The thing really standing in the way are people who simply refuse to believe many people suffering problems are there through little fault of their own and/or a refusal to allow a program that will make things over all better just because a few fuck-ups will take advantage of it. A pilot study in Ontario and Finland showed that very few who had the chance to not work just lazed about taking the money and the benefits to people near the poverty line were enormous. It exponentially improved people’s lives. In other words some who fully well know a minimum income program could even pay for themselves would still simply impose it over the outrage that even a few people simply won’t follow the virtuous duty of “work”.

    #34636

    Davis
    Moderator

    People who dismiss socialism (in all its forms) are ignorant and cannot distinguish between:

    communist socialism (soviet, maoism, cuban)

    bolivarian socialism (Venezuela and for a time a few other Latin American countries)

    facist socialism (Nazi Germany)

    European modern socialism (mixed system of capitalism and generous social programs).

    If you lump them all together and paint them all the same then you’re highly difficient in world history and basic political ideologies. I highly recommend learning about them.

    Almost all of Europe, Canada, Australia, NZ, Japan, S Korea, Singapore, Taiwan have modern socialist systems (even when they have right wing conservative governments). It is not a threat to capitalism it simply provides universal healthcare and social services to assist the people who inevitably suffer from the weaknesses of capitalism (which are many). It does not attack capitalism, it simply mixes the best of capitalism and socialist ideas without the problems of totalitarianism or decreasing freedom that would come from a centrally governed economy or single party rule. The benefits are enormous. America is the only western democracy that doesn’t use this system (or barely does) and it is obvious when you see the high levels of poverty, those needing assistance and not getting in and utterly out of control homelessness plus the social problems and violence that comes along with an indifferent government (not to mention people dying pointlessly cause they don’t have healthcare). Countries in the West which are slowly eroding their social programs (like the UK) show increasing signs of the same problems.

    #34637

    jakelafort
    Participant

    Yeah i am coming around to Eco’s thinking on trickery. UBI is just another trick law. I am a one trick pony. As aforementioned there is a natural order. A tiny tiny minority contributes a wee little yet takes the lion’s share. Lions with those big manes will let a jackal starve until he has had his fill. There is the natural order in economics. Wealthy get wealthier while the rest get babies and the lowest echelon is mired in cycles of poverty, ignorance and hopelessness. There is a natural social order as well. Lets see. The Jews are to blame for everything. Yes everything. The Blacks are indolent but show their teeth with a shit kicking grin and say, “yes master” And the faggots are deviants who make me sick.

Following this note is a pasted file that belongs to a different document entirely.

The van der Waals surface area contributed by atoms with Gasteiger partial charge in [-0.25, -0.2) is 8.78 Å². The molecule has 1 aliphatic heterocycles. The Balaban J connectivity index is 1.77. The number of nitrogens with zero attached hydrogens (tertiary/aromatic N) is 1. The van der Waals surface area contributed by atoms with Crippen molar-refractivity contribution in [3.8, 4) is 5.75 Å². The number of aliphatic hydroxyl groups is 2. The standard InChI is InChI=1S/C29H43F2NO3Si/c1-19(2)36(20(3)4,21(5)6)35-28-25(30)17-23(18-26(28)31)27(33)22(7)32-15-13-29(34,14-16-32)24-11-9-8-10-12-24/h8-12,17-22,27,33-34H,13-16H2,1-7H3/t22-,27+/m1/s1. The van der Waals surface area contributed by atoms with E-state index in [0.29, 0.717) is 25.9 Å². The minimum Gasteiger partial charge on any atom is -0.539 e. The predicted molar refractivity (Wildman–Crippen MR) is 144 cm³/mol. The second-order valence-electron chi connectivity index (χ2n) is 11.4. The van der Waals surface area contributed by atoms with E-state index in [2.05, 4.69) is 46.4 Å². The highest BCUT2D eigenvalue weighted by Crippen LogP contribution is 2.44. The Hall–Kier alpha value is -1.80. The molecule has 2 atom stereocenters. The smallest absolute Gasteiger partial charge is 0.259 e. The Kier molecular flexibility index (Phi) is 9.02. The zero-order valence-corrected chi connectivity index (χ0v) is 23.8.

Point is we can not afford any trickery in our laws. Preserve the natural order. When the hammer falls on the lowest echelon that is how it always was and how it will remain. Hell, we had a blackish president. What more do they want? Those people are so uppity! Lets punish crimes motivated by hatred and hatred alone, the same as we punish crimes motivated by greed or envy. A crime is a crime whether it is kristallnacht or stealing a candy bar. We have laws to punish transgressions so the fact that there are only hated groups subject to the hatred of time immemorial is no reason to select those lower echelon groups with favoritism. Favoritism is reserved for the chosen groups. As long as the hatemongers can say what is in their heart and it is not directly causing the untermensch to be persecuted then those people should have nothing to say. We have a principle so sacrosanct in free speech that we prefer to give full authority to the hatemongers to dehumanize the untouchables. Ultimately it leads to persecution but that is besides the point. It is the natural order. The government can restrict commercial speech but it is not free to restrict the most vile and reprehensible hate speech. This message is brought to you by me channeling Eco.

    #34638

    Unseen
    Participant

    To me it’s not a waste of money to pay some people to stay home, tend to their house plants and pets and go out to buy food. Their “job” will be to spend their UBI, which creates jobs and generates taxes. You almost certainly won’t get it back that way, but as people become more able to care for themselves, we’ll spend less on dead end services that are a drag on the economy like unpaid ER visits, food stamps, incarceration. No magic bullet, but it’s better than sticking our head up our ass and ignoring the huge changes in the workforce economy that are happening in plain site (automated this and that, Amazon, Wayfair, Chewy, etc.). The new jobs will not be taken by ex-truck drivers, ex-salesfolk, or ex-file clerks, and there will be far fewer new jobs than jobs obviated by tech.

    • This reply was modified 2 months ago by  Unseen.
    #34642

    Ahmad
    Participant

    Without levity, as in no hope or happiness

    #34647

    Unseen
    Participant

    Socialism doesn’t work? What about capitalism?